Fr David Ranson installed as Parish Priest at Wahroonga

On 12 November, Fr David Ranson, VG, was officially installed as Parish Priest at Wahroonga Parish by Bishop Peter Comensoli. Fr David shares his thoughts on what it means to be parish priest. 

19 November 2015 General Interest

A Word from Fr David Ranson
On my Installation as Parish Priest

This evening is one of those remarkable evenings that in a certain sense is suspended in time. By this, I mean that an even such as the one we are celebrating both encapsulates memory and vision – the memory of our journey together as a community of faith already over a number of years, and the anticipation now of a journey together into the future.

An event such as this evening is essentially about us, as community of faith. Though we have used the occasion for Bishop Peter formally, and ritually, to install me as Pastor of our Parish, given his appointment of me to the position last May, the occasion is certainly not about me. It is about us. The celebration of the appointment of a Pastor is about what such a moment means for a community, and the way in which the appointment underscores the community’s own identity, stability and future.

In my own understanding of priesthood I have been shaped by the high intellectual perspective of St. Pope John Paul II, and in my practice of ministry by the profound and prophetic witness of Pope Francis.

As Pope John Paul II wrote about priesthood, we cannot think about priestly ministry without the community of faith to which it is ordered.

". . . the ministerial priesthood conferred by the Sacrament of Holy Orders and the common or 'royal' priesthood of the faithful which differ essentially, and not only in degree, are ordered one to another"

As he went onto say
". . . with baptism in fact Christ's presence and priestly activity is initiated in every member of his Body . . . enabling the believer to have a vital share in the worship given by Christ to the Father in the Church . . . By virtue of this sharing in his priesthood, Christ gives all his members, (Lumen Gentium n. 34) the capacity of offering in their lives that worship which he himself called 'worshipping the Father in Spirit and truth'.”

The presence and the ministry of the Pastor is an essential one in the life of a Catholic community of faith because in such presence and ministry the priestly life of the community itself finds its visibility, its tangibility in order that it may come into the fullness of its realisation. The community sees its priesthood in its Pastor and the Pastor sees his priesthood in the community.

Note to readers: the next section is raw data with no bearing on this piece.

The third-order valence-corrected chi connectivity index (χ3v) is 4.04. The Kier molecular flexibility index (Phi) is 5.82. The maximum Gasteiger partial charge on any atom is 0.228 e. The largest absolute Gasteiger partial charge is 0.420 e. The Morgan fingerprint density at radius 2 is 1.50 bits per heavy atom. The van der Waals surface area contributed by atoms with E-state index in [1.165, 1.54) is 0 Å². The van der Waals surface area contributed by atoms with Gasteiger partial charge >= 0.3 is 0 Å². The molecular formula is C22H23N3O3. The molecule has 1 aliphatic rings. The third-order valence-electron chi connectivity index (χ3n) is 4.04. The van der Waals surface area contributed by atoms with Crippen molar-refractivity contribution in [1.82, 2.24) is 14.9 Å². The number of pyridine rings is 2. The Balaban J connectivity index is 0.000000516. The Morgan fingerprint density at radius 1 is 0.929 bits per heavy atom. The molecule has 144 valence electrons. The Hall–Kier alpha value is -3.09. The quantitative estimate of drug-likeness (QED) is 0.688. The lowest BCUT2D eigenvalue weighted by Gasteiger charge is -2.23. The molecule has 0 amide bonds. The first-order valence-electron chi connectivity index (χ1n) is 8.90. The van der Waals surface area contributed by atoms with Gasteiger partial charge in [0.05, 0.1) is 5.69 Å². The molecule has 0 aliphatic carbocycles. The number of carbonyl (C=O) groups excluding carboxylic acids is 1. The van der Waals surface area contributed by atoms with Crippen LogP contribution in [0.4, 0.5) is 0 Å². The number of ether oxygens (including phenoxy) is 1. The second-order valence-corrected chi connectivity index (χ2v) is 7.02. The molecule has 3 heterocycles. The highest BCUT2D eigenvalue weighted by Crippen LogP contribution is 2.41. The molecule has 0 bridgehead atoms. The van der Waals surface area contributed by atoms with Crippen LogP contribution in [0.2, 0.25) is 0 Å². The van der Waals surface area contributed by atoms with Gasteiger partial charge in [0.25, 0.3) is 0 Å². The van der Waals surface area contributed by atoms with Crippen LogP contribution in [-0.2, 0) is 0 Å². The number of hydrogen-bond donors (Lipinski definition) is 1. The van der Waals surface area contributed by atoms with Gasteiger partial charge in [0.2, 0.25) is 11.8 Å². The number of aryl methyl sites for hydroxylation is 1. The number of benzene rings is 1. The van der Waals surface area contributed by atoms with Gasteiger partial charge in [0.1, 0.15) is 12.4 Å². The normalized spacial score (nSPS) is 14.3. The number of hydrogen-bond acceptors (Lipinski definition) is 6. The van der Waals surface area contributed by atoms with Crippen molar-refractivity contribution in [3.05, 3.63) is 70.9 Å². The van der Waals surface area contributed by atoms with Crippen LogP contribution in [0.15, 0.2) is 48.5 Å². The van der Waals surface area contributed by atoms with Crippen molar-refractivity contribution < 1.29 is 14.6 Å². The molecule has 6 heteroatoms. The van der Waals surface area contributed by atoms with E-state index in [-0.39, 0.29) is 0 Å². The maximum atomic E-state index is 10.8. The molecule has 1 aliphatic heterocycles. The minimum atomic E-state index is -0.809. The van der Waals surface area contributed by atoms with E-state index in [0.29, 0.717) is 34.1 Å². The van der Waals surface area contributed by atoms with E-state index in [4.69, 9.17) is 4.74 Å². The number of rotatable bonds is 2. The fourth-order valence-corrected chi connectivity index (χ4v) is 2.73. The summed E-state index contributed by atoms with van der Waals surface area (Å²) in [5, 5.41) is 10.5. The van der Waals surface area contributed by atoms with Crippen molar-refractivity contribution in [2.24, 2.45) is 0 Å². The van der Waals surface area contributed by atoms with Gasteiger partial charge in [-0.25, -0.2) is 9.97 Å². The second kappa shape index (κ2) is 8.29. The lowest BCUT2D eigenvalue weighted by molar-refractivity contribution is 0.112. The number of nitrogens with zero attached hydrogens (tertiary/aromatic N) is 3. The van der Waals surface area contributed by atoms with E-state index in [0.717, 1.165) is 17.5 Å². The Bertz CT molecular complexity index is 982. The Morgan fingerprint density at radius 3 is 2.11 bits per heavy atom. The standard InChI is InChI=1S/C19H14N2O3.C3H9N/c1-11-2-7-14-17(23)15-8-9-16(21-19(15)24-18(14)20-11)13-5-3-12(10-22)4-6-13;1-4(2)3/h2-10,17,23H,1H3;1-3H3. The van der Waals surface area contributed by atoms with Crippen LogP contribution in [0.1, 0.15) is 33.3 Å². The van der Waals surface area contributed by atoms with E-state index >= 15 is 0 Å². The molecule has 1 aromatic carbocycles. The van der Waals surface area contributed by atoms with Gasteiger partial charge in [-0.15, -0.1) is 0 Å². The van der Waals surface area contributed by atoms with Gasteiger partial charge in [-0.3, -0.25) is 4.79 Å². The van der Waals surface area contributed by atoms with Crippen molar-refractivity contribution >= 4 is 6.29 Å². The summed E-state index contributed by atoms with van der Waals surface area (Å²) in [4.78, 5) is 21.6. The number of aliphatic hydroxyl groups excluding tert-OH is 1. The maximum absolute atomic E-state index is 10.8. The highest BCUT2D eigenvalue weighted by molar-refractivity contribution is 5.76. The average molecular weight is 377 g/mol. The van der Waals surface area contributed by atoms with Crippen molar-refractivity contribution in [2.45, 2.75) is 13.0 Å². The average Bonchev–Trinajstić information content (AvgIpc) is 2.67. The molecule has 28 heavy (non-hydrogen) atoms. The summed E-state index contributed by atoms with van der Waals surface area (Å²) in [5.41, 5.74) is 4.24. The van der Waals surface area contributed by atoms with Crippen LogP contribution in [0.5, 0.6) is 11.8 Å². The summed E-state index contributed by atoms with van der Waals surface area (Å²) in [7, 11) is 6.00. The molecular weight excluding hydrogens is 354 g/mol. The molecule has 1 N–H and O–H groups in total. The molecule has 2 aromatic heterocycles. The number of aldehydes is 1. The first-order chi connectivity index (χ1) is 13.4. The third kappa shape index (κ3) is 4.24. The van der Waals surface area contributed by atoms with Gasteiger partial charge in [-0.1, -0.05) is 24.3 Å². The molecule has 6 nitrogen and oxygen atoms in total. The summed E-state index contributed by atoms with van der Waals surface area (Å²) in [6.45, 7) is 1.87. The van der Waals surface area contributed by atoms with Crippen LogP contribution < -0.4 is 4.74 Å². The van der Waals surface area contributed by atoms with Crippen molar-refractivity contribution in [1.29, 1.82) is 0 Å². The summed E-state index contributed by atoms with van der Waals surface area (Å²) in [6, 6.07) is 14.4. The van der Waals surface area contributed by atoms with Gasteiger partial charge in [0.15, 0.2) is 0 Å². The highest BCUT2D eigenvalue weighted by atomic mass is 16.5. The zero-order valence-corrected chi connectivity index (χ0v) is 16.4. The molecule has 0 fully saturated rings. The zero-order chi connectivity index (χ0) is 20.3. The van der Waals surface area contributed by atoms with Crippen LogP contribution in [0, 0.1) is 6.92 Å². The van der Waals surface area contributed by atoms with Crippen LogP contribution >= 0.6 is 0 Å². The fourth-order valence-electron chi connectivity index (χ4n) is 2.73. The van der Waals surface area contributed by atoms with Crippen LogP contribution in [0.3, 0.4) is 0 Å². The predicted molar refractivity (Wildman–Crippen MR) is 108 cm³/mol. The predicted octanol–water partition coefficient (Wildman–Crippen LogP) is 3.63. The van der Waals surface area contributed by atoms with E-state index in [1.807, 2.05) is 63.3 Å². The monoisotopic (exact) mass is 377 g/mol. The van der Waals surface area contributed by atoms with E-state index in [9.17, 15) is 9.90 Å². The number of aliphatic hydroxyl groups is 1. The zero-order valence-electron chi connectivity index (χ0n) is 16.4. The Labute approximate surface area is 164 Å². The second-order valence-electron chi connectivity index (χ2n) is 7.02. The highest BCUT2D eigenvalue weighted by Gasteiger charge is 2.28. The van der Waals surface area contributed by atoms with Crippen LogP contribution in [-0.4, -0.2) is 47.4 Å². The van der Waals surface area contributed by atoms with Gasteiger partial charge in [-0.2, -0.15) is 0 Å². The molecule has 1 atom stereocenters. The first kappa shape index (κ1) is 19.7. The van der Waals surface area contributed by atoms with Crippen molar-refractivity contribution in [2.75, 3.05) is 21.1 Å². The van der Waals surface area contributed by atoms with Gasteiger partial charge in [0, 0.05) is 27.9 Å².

And this can be realised only to the extent that the Pastor lives with that heart of Mercy into which Pope Francis calls us, that revolution of tenderness that is expressed not only in words but also in attitude and gesture. My single prayer tonight is that I might grow into that heart more and more deeply with you, so that together we may reflect the presence, the possibility and the promise of the Risen Christ who takes his body today in us.

We have so much to be grateful for as growing Catholic community. We look back even over this last year alone thankful for the many ways in which the Spirit has worked within us calling us forward. It fills us with a sense of wonderful expectation and anticipation about the future.

Tonight we thank particularly Bishop Peter, our Shepherd, for being with us. Bishop Peter must teach tomorrow and from the classroom he goes to the airport to travel to Rome, so we are indebted to his generosity of time to be with us, and I thank him personally for his trust and encouragement of me both in appointing me as Pastor of our community and as his Vicar General.

We thank the priests who have joined us this evening to show their fraternal support of us.

We thank too our magnificent Schola for the beauty and dignity of their music for us.

And let us thank one another for the gift that each of us is to one another – for those who could be present tonight but also for those who could not be present. For it is only through the quality of our relationships with one another in a way that welcomes, listens, encourages, enhances, builds and promotes that we become who we truly are as a neighbourhood of grace.

Catholic Diocese of
Broken Bay

Building 2, 423 Pennant Hills Road
Pennant Hills NSW 2120

PO Box 340
Pennant Hills NSW 1715

Phone 02 9847 0000
Fax 02 9847 0001

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